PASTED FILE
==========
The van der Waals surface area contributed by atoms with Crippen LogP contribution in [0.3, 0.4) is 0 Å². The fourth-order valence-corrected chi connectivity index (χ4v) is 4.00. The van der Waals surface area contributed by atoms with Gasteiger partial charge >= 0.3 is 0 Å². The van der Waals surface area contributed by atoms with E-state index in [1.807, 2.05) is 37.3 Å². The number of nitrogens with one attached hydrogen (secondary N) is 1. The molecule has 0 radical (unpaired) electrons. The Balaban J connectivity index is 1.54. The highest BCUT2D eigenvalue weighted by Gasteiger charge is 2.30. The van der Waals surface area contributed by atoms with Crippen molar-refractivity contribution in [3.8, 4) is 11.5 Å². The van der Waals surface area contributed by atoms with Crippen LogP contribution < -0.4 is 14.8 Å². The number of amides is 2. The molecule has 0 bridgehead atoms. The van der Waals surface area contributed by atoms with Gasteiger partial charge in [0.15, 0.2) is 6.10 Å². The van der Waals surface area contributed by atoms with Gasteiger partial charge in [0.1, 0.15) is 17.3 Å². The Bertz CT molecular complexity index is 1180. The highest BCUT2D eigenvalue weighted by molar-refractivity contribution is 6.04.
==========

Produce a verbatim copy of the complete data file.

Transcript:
The van der Waals surface area contributed by atoms with Crippen LogP contribution in [0.3, 0.4) is 0 Å². The fourth-order valence-corrected chi connectivity index (χ4v) is 4.00. The van der Waals surface area contributed by atoms with Gasteiger partial charge >= 0.3 is 0 Å². The van der Waals surface area contributed by atoms with E-state index in [1.807, 2.05) is 37.3 Å². The number of nitrogens with one attached hydrogen (secondary N) is 1. The molecule has 0 radical (unpaired) electrons. The Balaban J connectivity index is 1.54. The highest BCUT2D eigenvalue weighted by Gasteiger charge is 2.30. The van der Waals surface area contributed by atoms with Crippen molar-refractivity contribution in [3.8, 4) is 11.5 Å². The van der Waals surface area contributed by atoms with Crippen LogP contribution < -0.4 is 14.8 Å². The number of amides is 2. The molecule has 0 bridgehead atoms. The van der Waals surface area contributed by atoms with Gasteiger partial charge in [0.15, 0.2) is 6.10 Å². The van der Waals surface area contributed by atoms with Gasteiger partial charge in [0.1, 0.15) is 17.3 Å². The Bertz CT molecular complexity index is 1180. The highest BCUT2D eigenvalue weighted by molar-refractivity contribution is 6.04.